Russel D McLean put up a thoughtful post on today’s Do Some Damage blogspot. It concerned the length of novels, with a side conversation about pricing relative to length. The length part was what caught my eye, though. I’ve had all kinds of problems with this.

My first published novel, The Take, will be coming out in 2010, but that was not the first novel I had written. There were several others, the first two of which exceeded 100,000 words. One of those weighed in at 180,000 words before I called it a day, although subsequent drafts eventually “slimmed” it down to about 130,000.

After those two efforts, I never again came close to those numbers. Probably because they weren’t crime novels, and everything I’ve written after that has been in the crime genre. The Take, mentioned above, topped out at 51,000 words. My others are in the same ballpark, only one of them exceeding 60,000 words, and that just barely. My latest one, which I’ve just finished, limped across the finish line at 39,000! A second going-over added about another 2000 words, but it still sits at a paltry 41,000.

I don’t know what my problem is. These stories play themselves out in a natural fashion, and in my opinion, they don’t feel at all rushed. The 41,000-word novel is even a slightly bigger story than the others and fairly begs for more words (like twice as many), but I just can’t find them to put in there. I don’t plan it this way. It’s just that when the story is about to wind up, the word count is pathetically low.

Adding clunky subplots just for the sake of piling on the words is not an option for me. I hate books that do that. These novels of mine are not overblown short stories, either. They’re fully-developed novels in every sense of the word. Every sense, that is, except length.

Anybody got any ideas? Anything I can grab onto?

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8 Responses to HOW LONG, BABY, HOW LONG?

  1. Books and novels have a life of their own. If the author is not following that, the plot will seem forced and artificial. I understand your agony. I am going through that myself in the process of publishing Better Than Cured, my first non-fiction book. I have changed the format so many times. My ideas are still evolving. I could not agree more with your thought, that of practicing until we learn how to listen to our creative ideas, not the other way around. My humble advice: follow your bliss, allow your books to evolve on their own right, and turn off the word counter. I wish you best of luck.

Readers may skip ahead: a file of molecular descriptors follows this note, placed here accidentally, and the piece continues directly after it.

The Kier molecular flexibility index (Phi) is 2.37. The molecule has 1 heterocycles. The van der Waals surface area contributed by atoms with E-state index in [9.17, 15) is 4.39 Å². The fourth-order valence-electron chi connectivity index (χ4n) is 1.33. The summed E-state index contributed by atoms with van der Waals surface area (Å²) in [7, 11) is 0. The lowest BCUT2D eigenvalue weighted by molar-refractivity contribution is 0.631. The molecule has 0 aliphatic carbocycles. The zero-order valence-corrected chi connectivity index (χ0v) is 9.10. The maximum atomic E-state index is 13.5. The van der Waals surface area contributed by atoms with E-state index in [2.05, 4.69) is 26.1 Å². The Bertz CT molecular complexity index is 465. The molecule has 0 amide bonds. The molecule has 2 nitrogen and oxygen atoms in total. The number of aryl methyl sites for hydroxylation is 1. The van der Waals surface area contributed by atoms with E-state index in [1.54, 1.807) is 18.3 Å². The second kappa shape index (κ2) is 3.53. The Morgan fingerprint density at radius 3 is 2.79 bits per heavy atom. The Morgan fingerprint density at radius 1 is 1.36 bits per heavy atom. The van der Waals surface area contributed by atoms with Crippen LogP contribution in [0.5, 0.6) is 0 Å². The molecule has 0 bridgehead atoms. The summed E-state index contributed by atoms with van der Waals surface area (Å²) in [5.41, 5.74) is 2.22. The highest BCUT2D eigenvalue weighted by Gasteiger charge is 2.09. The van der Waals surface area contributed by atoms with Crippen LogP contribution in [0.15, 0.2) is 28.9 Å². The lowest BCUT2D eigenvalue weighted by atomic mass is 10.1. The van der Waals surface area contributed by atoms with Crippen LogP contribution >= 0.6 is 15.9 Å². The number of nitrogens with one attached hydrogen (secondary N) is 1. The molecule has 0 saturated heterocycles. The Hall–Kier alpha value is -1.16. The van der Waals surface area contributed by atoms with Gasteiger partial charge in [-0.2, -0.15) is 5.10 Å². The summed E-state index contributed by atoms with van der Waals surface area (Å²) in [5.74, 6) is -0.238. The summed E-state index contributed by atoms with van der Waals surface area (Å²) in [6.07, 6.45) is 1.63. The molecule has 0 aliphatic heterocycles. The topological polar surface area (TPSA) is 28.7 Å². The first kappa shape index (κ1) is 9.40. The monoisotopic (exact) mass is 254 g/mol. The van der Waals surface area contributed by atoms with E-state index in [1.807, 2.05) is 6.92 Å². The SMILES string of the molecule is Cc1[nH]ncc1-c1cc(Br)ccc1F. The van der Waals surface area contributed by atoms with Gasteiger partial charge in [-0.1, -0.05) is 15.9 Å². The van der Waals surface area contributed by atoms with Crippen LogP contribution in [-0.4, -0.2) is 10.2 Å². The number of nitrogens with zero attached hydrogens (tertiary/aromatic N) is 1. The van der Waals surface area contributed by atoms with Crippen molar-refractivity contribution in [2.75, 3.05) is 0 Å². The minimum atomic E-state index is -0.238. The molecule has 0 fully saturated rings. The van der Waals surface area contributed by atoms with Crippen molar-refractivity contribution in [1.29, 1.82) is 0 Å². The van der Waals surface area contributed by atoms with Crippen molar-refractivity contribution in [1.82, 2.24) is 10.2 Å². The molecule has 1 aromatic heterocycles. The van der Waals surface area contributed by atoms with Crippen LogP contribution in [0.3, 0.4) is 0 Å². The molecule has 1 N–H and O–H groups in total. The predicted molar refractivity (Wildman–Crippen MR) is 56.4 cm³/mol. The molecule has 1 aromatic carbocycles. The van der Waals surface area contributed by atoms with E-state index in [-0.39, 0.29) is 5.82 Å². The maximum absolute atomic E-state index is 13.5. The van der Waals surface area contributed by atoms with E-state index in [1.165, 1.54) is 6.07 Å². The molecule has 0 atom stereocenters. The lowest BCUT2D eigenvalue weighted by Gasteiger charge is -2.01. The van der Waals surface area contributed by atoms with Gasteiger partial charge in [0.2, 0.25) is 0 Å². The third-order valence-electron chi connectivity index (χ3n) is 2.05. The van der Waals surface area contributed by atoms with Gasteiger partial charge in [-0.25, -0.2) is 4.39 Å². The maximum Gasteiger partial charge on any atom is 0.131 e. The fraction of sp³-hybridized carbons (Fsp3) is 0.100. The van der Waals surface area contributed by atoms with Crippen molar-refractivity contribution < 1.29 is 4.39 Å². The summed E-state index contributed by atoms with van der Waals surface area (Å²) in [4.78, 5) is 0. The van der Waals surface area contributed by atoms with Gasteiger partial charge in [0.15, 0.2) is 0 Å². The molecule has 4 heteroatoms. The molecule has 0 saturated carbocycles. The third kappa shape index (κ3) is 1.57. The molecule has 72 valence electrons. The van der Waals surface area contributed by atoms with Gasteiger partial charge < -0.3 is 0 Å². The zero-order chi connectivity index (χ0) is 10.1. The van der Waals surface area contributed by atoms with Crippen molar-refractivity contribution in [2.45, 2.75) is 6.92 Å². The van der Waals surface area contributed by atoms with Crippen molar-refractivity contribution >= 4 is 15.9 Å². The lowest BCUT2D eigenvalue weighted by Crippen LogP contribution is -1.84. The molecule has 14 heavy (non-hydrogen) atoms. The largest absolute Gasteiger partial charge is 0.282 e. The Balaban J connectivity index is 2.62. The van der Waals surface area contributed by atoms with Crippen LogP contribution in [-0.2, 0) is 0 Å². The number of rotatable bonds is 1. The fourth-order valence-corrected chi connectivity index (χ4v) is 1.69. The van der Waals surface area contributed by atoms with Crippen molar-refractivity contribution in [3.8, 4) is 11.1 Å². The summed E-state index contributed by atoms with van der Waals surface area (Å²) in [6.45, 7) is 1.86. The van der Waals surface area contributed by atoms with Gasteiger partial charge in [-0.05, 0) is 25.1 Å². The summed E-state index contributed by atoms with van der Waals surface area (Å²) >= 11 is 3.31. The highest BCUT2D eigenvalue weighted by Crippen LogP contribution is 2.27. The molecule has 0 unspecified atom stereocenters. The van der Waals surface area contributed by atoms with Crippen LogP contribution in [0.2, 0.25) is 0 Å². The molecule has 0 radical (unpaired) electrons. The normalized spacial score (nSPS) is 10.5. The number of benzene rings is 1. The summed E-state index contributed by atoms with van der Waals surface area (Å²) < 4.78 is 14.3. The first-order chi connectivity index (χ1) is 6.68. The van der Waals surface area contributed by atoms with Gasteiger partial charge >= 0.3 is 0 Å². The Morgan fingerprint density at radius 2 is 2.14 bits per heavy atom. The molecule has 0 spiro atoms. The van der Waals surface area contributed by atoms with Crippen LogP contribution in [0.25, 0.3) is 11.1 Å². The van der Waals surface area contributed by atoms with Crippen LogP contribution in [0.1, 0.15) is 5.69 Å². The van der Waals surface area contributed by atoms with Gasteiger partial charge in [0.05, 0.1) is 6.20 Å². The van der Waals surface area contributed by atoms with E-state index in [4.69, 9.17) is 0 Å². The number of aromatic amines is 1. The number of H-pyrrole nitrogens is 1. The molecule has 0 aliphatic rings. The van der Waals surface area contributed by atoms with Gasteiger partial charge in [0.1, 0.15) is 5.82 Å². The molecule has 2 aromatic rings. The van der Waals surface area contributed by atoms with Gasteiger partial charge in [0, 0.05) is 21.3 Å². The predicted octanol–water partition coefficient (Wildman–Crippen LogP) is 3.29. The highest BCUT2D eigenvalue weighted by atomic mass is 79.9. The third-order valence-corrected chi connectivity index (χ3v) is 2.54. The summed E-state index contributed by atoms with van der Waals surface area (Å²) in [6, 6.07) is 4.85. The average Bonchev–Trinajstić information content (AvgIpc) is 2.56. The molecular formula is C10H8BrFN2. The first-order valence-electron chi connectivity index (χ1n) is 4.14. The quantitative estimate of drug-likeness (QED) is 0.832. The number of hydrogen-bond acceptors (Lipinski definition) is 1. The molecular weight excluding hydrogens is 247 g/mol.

2. You have got that right, Christine. Books and novels do indeed have a life of their own, taking you wherever they feel like taking you. Thanks for the good word.

  3. I understand what you mean. My novels come in around twice as long as yours, but that’s about how long it took me to tell those stories. As a reader, I like a quicker read, so long as everything is there. I don;t want to feel something has been left out, or that there’s padding. If 40,000 words is what it takes, good. I read Ken Bruen’s LONDON BOULEVARD last week. 250 pages and a lot of white space, and I didn’t feel cheated at all. I only wished it was longer because I enjoyed reading ti so much, which is a great way to get me coming back for more.

  4. Dana, it’s good to know there are people like yourself out there who can say you don’t feel cheated by a short book if you enjoyed the read.

    I read a Harry Whittington noir paperback from the 1950s a couple of weeks ago that had to have fewer than 30,000 words and it felt like the whole story was there.

  5. What ever happened to the novella?

  6. Minerva–
    I’m editing it now, and waiting for my beta reader to get done with some pressing business.

  7. David Vineyard

    I wish I agreed with everyone, but the fact it writing is a business, and in the business as it stands there is little market for books under 90,000 words.

    I happen to think the novella is the ideal length for crime and detective stories, but the novella has no market. Art is fine, but it is a shame to waste talent writing at a length almost no one will accept.

    Most writers overwrite and have to cut. My first book ran close to 300,000 words and had to be cut by more than half.

    But the sad fact is that publishers just aren’t going to take manuscripts under 50,000 words seriously unless you are already a ‘name,’ and you are probably better to work toward 90,000 at a minimum.

    I have a friend who is trying to sell his successful e-books to publisher, he even has an agent, but the publishers aren’t interested at the 60,000 word length he wrote them out.

    Sad to say this is a business as much as an art, and right now there is little or no market for tightly written books in 60,000 word range. As any professional writer will tell you sometimes the business end trumps the art.

  8. Unfortunately, David, you’re probably right. Especially when you say there’s no significant market for the novella. I’m just going to have to figure out how to tell these stories with more words, and without making it look like padding.

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